B. Relief

A plaintiff is required to prove all damages sought in the complaint. See Televideo Sys., , 826 F.2d at 917-18. In addition any relief sought may not be different in kind from, or exceed in amount, what is demanded in the complaint. See Fed. R. Civ. P. 54(c). If the facts necessary to determine damages are not contained in the complaint, or are legally insufficient, they will not be established by default. See Cripps v. Life Ins. Co. of N. Am., 980 F.2d 1261, 1267 (9th Cir. 1992).

Here, Plaintiff requests (1) permanent injunctive relief; (2) $3,000,000.00 in statutory damages; and (3) costs to be established in a Bill of Costs filed within 15 days of entry of judgment.

1. Permanent Injunctive Relief

Plaintiff first requests permanent injunctive relief restraining Defendants "from using the Coach Marks, or any marks identical and/or confusingly similar thereto." Compl. ¶ 39. According to the Complaint, the Coach marks include, but are not limited to, nine distinct marks. See Compl. ¶ 12. Plaintiff claims it "has been injured and will continue to suffer injury to its business and reputation unless Defendants are restrained by this Court from infringing Plaintiff's trademarks." Compl. ¶ 37. However, the evidence presented by Plaintiff establishes Defendants' infringement of only three of these marks.*fn1 See Mot. 7:23-8:18; Chan Decl., Ex. 1. Thus, Plaintiff has not shown a need to permanently enjoin Defendants from infringing Coach's remaining marks. Accordingly, the Court GRANTS Plaintiff's request for a permanent injunction only as to the three marks infringed by Defendants.

2. Statutory Damages

Second, Plaintiff seeks to recover an award of $3,000,000.00 in statutory damages under 15 U.S.C. § 1117(c). Damage inquiries under Section 1117(c) look to both compensatory (e.g. actual losses and trademark value) and punitive (e.g. deterrence of other infringers and redress of wrongful defense conduct) considerations. See Sara Lee Corp. v. Bags of New York, Inc., 36 F. Supp. 2d 161, 165 (S.D.N.Y. 1999). Section 1117(c) provides, in relevant part:

In a case involving the use of a counterfeit mark (as defined in section 1116(d) of this title) in connection with the sale, offering for sale, or distribution of goods or services, the plaintiff may elect, at any time before final judgment is rendered by the trial court, to recover, instead of actual damages and profits under subsection (a) of this section, an award of statutory damages for any such use in connection with the sale, offering for sale, or distribution of goods or services in the amount of (1) not less than $1,000 or more than $200,000 per counterfeit mark per type of goods or services sold, offered for sale, or distributed, as the court considers just; or (2) if the court finds that the use of the counterfeit mark was willful, not more than $2,000,000 per counterfeit mark per type of goods or services sold, offered for sale, or distributed, as the court considers just.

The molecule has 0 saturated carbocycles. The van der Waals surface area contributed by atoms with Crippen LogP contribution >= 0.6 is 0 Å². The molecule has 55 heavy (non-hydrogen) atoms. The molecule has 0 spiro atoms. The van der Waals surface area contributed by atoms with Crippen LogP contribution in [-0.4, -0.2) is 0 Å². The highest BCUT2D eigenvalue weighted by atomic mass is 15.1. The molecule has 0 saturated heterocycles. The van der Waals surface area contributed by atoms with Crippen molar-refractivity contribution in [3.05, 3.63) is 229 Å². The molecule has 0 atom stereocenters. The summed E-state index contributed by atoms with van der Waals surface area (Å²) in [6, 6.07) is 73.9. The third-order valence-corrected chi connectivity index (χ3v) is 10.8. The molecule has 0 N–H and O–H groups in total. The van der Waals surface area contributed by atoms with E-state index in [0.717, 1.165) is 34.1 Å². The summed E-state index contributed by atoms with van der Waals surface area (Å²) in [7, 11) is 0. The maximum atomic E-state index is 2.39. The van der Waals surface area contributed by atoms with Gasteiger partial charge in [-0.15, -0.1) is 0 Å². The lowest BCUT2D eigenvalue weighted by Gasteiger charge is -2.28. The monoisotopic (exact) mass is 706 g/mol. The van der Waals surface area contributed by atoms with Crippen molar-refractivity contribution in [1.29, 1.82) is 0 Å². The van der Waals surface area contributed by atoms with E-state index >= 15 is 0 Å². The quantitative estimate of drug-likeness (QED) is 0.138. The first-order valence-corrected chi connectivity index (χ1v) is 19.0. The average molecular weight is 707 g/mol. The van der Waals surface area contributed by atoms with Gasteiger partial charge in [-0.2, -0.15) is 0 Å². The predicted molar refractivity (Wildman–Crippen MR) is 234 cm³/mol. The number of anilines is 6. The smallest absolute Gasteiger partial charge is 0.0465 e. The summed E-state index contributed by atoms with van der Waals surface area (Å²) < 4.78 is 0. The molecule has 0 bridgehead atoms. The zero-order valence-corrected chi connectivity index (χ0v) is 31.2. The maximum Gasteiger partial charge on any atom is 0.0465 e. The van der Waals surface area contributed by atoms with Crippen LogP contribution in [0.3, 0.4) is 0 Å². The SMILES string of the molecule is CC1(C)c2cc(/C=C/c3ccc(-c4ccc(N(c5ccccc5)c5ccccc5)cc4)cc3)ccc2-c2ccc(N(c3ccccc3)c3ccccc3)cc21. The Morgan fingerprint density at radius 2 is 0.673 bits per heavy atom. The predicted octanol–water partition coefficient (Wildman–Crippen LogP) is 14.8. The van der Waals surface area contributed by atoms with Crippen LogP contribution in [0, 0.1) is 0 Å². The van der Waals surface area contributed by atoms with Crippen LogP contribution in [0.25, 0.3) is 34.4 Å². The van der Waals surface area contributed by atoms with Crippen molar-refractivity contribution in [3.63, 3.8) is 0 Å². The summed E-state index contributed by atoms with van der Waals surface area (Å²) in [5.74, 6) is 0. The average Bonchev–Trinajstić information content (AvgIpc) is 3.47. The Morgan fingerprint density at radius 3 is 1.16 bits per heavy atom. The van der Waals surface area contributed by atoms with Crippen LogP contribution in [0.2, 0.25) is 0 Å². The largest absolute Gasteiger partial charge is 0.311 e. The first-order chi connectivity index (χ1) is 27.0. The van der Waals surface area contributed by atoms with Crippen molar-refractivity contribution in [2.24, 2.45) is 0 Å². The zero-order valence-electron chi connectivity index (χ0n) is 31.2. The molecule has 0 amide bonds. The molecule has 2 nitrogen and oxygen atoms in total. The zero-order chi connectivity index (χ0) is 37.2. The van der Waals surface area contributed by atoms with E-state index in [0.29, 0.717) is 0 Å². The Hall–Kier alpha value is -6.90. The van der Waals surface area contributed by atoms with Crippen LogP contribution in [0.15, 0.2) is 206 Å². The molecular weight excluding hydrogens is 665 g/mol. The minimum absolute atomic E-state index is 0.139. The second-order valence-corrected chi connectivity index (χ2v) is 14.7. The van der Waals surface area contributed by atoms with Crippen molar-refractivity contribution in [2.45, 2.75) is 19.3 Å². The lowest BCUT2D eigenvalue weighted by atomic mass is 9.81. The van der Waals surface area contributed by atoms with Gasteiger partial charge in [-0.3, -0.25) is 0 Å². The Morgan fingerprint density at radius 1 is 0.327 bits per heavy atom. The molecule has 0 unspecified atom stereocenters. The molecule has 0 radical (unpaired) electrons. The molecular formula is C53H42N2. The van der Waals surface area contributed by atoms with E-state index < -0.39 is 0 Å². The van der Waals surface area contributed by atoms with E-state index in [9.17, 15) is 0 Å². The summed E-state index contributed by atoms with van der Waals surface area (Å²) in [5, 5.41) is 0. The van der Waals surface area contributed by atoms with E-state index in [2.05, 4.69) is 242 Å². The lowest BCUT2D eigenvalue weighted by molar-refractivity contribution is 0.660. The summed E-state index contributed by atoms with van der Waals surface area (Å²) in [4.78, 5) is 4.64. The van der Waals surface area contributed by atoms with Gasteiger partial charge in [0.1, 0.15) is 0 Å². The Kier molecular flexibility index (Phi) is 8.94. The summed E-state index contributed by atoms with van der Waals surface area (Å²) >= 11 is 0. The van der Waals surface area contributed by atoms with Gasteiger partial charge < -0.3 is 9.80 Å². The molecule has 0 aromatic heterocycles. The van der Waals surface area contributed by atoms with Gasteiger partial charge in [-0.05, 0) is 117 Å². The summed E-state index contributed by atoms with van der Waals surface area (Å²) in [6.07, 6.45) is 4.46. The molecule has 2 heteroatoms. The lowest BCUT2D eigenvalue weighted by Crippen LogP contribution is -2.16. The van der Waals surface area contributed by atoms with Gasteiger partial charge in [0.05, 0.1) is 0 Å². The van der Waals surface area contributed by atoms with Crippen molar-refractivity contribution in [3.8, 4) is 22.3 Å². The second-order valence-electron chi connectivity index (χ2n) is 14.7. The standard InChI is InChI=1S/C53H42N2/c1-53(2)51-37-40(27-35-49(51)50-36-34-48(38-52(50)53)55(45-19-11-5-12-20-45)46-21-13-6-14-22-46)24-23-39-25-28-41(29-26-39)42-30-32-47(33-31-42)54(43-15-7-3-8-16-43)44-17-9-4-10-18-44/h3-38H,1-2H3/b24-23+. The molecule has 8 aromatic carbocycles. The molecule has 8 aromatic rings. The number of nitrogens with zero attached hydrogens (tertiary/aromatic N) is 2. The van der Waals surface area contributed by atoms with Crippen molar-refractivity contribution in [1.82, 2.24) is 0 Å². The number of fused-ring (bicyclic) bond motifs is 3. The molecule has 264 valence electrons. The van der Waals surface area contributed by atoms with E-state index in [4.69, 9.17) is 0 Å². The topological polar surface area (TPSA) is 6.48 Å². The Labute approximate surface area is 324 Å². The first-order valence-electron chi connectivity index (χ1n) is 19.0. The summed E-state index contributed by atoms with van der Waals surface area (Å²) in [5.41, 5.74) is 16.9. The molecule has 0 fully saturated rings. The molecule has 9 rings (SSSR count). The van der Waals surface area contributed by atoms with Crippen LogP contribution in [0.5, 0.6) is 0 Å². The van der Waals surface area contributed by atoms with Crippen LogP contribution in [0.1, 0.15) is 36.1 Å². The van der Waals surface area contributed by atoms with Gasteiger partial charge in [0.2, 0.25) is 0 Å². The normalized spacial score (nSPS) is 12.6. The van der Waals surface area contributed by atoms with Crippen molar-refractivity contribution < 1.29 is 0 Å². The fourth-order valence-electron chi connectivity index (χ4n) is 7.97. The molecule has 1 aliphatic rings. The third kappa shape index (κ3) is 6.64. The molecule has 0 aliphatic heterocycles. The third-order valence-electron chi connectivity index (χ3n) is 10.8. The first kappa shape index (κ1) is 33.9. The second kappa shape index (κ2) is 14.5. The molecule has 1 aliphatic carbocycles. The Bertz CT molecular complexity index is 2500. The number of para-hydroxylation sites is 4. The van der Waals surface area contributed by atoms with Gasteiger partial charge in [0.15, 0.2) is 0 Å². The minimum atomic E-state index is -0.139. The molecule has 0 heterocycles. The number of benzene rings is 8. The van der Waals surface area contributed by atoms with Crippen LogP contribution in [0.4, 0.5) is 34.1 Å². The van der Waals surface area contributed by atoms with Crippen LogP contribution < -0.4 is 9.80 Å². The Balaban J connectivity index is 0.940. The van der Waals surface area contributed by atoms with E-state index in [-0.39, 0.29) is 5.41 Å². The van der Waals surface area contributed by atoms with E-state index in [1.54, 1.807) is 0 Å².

15 U.S.C § 117(c)(1)-(2). Statutory damages for trademark infringement are particularly appropriate in default cases such as this, where there is a lack of information regarding a defendant's sales and profits. See Sara Lee Corp, 36 F. Supp. 2d at 165.

The Lanham Act does not provide guidelines for courts to use in determining an appropriate award. Louis Vuiton Malletier & Oakley, Inc. v. Veit, , 211 F. Supp. 2d 567, 583 (E.D. Pa. 2002). Consequently, if a plaintiff elects statutory damages, a court has wide discretion in determining the amount of statutory damages to be awarded. See Columbia Pictures Television, Inc. v. Krypton Broad. of Birmingham, 259 F.3d 1186, 1194 (9th Cir. 2001). Some courts will consider estimates of actual damages in calculating statutory damages; however, "there is no necessary mathematical relationship between the size of [an award of statutory damages] and the extent or profitability of the defendant's wrongful activities." Sara Lee Corp., 36 F. Supp. 2d at 165 (internal quotations and citations omitted); see also Herman Miller, Inc. v. Alphaville Design, Inc., No. C 08-03437, 2009 WL 3429739, at *9 (N.D. Cal. Oct. 22, 2009).